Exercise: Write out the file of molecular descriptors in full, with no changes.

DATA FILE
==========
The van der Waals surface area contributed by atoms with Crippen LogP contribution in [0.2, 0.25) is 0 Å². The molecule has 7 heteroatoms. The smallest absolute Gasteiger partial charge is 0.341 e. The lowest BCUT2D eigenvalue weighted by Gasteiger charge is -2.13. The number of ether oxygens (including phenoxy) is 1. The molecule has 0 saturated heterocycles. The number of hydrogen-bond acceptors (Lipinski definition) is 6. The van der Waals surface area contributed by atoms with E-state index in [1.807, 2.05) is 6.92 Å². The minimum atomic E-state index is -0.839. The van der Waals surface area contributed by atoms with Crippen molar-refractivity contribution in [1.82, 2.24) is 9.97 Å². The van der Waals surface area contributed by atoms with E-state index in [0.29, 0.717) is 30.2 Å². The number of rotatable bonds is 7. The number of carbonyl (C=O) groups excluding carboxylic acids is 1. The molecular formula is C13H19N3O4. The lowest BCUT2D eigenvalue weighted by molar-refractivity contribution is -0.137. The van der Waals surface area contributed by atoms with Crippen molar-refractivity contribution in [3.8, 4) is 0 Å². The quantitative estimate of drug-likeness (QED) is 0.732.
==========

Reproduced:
The van der Waals surface area contributed by atoms with Crippen LogP contribution in [0.2, 0.25) is 0 Å². The molecule has 7 heteroatoms. The smallest absolute Gasteiger partial charge is 0.341 e. The lowest BCUT2D eigenvalue weighted by Gasteiger charge is -2.13. The number of ether oxygens (including phenoxy) is 1. The molecule has 0 saturated heterocycles. The number of hydrogen-bond acceptors (Lipinski definition) is 6. The van der Waals surface area contributed by atoms with E-state index in [1.807, 2.05) is 6.92 Å². The minimum atomic E-state index is -0.839. The van der Waals surface area contributed by atoms with Crippen molar-refractivity contribution in [1.82, 2.24) is 9.97 Å². The van der Waals surface area contributed by atoms with E-state index in [0.29, 0.717) is 30.2 Å². The number of rotatable bonds is 7. The number of carbonyl (C=O) groups excluding carboxylic acids is 1. The molecular formula is C13H19N3O4. The lowest BCUT2D eigenvalue weighted by molar-refractivity contribution is -0.137. The van der Waals surface area contributed by atoms with Crippen molar-refractivity contribution in [3.8, 4) is 0 Å². The quantitative estimate of drug-likeness (QED) is 0.732.